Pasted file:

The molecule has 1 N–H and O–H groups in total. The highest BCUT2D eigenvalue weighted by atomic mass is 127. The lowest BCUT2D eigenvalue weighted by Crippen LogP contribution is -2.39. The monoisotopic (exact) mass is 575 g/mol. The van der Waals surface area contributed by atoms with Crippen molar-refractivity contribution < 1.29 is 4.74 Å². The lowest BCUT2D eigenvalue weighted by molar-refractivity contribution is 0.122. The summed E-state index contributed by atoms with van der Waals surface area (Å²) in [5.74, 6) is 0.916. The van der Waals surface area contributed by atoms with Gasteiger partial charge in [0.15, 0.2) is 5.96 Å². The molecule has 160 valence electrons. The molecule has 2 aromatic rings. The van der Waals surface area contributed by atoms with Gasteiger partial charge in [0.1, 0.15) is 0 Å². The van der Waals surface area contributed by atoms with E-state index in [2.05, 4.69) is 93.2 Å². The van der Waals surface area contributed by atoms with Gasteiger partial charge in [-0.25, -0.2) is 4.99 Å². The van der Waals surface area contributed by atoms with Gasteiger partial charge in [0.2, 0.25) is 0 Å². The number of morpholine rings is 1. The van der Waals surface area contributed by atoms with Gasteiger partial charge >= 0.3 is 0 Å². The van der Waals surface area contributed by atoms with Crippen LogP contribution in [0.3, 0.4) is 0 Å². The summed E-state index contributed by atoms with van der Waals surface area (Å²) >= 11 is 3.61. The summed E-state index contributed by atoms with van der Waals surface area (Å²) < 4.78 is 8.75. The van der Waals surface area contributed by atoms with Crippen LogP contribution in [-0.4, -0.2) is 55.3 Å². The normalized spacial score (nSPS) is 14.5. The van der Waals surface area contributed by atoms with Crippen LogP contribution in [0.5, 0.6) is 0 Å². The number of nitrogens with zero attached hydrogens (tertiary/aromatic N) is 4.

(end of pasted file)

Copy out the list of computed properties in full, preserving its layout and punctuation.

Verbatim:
The molecule has 1 N–H and O–H groups in total. The highest BCUT2D eigenvalue weighted by atomic mass is 127. The lowest BCUT2D eigenvalue weighted by Crippen LogP contribution is -2.39. The monoisotopic (exact) mass is 575 g/mol. The van der Waals surface area contributed by atoms with Crippen molar-refractivity contribution < 1.29 is 4.74 Å². The lowest BCUT2D eigenvalue weighted by molar-refractivity contribution is 0.122. The summed E-state index contributed by atoms with van der Waals surface area (Å²) in [5.74, 6) is 0.916. The van der Waals surface area contributed by atoms with Gasteiger partial charge in [0.15, 0.2) is 5.96 Å². The molecule has 160 valence electrons. The molecule has 2 aromatic rings. The van der Waals surface area contributed by atoms with Gasteiger partial charge in [0.1, 0.15) is 0 Å². The van der Waals surface area contributed by atoms with E-state index in [2.05, 4.69) is 93.2 Å². The van der Waals surface area contributed by atoms with Gasteiger partial charge in [-0.25, -0.2) is 4.99 Å². The van der Waals surface area contributed by atoms with Gasteiger partial charge in [0.2, 0.25) is 0 Å². The number of morpholine rings is 1. The van der Waals surface area contributed by atoms with Gasteiger partial charge >= 0.3 is 0 Å². The van der Waals surface area contributed by atoms with Crippen LogP contribution in [0.3, 0.4) is 0 Å². The summed E-state index contributed by atoms with van der Waals surface area (Å²) >= 11 is 3.61. The summed E-state index contributed by atoms with van der Waals surface area (Å²) < 4.78 is 8.75. The van der Waals surface area contributed by atoms with Crippen LogP contribution in [-0.4, -0.2) is 55.3 Å². The normalized spacial score (nSPS) is 14.5. The van der Waals surface area contributed by atoms with Crippen LogP contribution in [0.5, 0.6) is 0 Å². The number of nitrogens with zero attached hydrogens (tertiary/aromatic N) is 4.